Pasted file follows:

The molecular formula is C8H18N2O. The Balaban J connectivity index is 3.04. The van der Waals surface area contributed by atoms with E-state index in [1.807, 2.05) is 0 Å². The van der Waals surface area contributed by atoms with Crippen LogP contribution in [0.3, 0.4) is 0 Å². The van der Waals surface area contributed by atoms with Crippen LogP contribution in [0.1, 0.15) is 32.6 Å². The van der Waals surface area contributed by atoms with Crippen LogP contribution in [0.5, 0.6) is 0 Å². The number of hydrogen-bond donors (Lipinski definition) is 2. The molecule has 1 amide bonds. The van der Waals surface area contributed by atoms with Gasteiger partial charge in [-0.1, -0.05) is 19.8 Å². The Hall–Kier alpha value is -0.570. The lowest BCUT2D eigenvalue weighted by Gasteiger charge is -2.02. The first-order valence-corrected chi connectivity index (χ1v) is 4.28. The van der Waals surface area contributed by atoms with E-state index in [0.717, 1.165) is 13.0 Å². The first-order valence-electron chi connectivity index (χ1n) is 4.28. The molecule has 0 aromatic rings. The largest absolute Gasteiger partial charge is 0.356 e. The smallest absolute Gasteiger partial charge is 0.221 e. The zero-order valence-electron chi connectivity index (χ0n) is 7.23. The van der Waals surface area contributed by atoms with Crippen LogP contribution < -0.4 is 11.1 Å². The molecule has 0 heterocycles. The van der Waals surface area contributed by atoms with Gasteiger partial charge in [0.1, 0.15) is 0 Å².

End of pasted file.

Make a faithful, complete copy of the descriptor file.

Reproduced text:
The molecular formula is C8H18N2O. The Balaban J connectivity index is 3.04. The van der Waals surface area contributed by atoms with E-state index in [1.807, 2.05) is 0 Å². The van der Waals surface area contributed by atoms with Crippen LogP contribution in [0.3, 0.4) is 0 Å². The van der Waals surface area contributed by atoms with Crippen LogP contribution in [0.1, 0.15) is 32.6 Å². The van der Waals surface area contributed by atoms with Crippen LogP contribution in [0.5, 0.6) is 0 Å². The number of hydrogen-bond donors (Lipinski definition) is 2. The molecule has 1 amide bonds. The van der Waals surface area contributed by atoms with Gasteiger partial charge in [-0.1, -0.05) is 19.8 Å². The Hall–Kier alpha value is -0.570. The lowest BCUT2D eigenvalue weighted by Gasteiger charge is -2.02. The first-order valence-corrected chi connectivity index (χ1v) is 4.28. The van der Waals surface area contributed by atoms with E-state index in [0.717, 1.165) is 13.0 Å². The first-order valence-electron chi connectivity index (χ1n) is 4.28. The molecule has 0 aromatic rings. The largest absolute Gasteiger partial charge is 0.356 e. The smallest absolute Gasteiger partial charge is 0.221 e. The zero-order valence-electron chi connectivity index (χ0n) is 7.23. The van der Waals surface area contributed by atoms with Crippen LogP contribution < -0.4 is 11.1 Å². The molecule has 0 heterocycles. The van der Waals surface area contributed by atoms with Gasteiger partial charge in [0.1, 0.15) is 0 Å².